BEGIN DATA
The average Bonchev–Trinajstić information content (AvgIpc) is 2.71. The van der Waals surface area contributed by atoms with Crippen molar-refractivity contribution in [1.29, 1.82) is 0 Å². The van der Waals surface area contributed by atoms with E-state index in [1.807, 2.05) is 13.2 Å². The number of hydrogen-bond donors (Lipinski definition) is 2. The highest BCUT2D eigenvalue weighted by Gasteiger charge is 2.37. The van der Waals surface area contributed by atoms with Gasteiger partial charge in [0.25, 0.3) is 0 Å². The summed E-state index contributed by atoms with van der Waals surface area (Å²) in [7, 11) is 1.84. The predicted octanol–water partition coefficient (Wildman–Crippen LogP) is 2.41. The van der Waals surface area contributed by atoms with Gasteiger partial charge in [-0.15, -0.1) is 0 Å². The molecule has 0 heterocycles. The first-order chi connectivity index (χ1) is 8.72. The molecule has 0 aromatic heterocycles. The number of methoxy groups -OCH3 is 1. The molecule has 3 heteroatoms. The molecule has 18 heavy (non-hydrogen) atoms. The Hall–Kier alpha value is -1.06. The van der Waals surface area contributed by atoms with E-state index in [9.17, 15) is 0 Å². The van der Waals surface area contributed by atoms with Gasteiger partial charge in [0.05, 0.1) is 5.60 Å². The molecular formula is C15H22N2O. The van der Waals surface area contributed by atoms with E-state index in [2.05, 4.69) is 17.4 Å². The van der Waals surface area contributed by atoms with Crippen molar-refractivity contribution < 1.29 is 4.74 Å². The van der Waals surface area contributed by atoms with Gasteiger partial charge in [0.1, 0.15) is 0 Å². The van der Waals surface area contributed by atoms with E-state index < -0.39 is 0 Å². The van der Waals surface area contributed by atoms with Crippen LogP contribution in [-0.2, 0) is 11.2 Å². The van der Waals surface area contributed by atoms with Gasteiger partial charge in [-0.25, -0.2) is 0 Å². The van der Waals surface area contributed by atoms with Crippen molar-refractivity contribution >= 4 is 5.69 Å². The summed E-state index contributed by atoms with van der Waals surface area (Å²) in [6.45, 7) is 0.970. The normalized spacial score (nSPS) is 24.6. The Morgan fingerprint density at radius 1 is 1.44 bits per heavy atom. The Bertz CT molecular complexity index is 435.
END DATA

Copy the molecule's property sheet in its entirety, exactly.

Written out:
The average Bonchev–Trinajstić information content (AvgIpc) is 2.71. The van der Waals surface area contributed by atoms with Crippen molar-refractivity contribution in [1.29, 1.82) is 0 Å². The van der Waals surface area contributed by atoms with E-state index in [1.807, 2.05) is 13.2 Å². The number of hydrogen-bond donors (Lipinski definition) is 2. The highest BCUT2D eigenvalue weighted by Gasteiger charge is 2.37. The van der Waals surface area contributed by atoms with Gasteiger partial charge in [0.25, 0.3) is 0 Å². The summed E-state index contributed by atoms with van der Waals surface area (Å²) in [7, 11) is 1.84. The predicted octanol–water partition coefficient (Wildman–Crippen LogP) is 2.41. The van der Waals surface area contributed by atoms with Gasteiger partial charge in [-0.15, -0.1) is 0 Å². The molecule has 0 heterocycles. The first-order chi connectivity index (χ1) is 8.72. The molecule has 0 aromatic heterocycles. The number of methoxy groups -OCH3 is 1. The molecule has 3 heteroatoms. The molecule has 18 heavy (non-hydrogen) atoms. The Hall–Kier alpha value is -1.06. The van der Waals surface area contributed by atoms with E-state index in [9.17, 15) is 0 Å². The van der Waals surface area contributed by atoms with Gasteiger partial charge in [0.05, 0.1) is 5.60 Å². The molecular formula is C15H22N2O. The van der Waals surface area contributed by atoms with E-state index in [2.05, 4.69) is 17.4 Å². The van der Waals surface area contributed by atoms with Crippen molar-refractivity contribution < 1.29 is 4.74 Å². The van der Waals surface area contributed by atoms with Gasteiger partial charge in [0.1, 0.15) is 0 Å². The van der Waals surface area contributed by atoms with E-state index < -0.39 is 0 Å². The van der Waals surface area contributed by atoms with Crippen LogP contribution in [-0.2, 0) is 11.2 Å². The van der Waals surface area contributed by atoms with Gasteiger partial charge in [-0.25, -0.2) is 0 Å². The van der Waals surface area contributed by atoms with Crippen molar-refractivity contribution >= 4 is 5.69 Å². The summed E-state index contributed by atoms with van der Waals surface area (Å²) in [6.45, 7) is 0.970. The normalized spacial score (nSPS) is 24.6. The Morgan fingerprint density at radius 1 is 1.44 bits per heavy atom. The Bertz CT molecular complexity index is 435.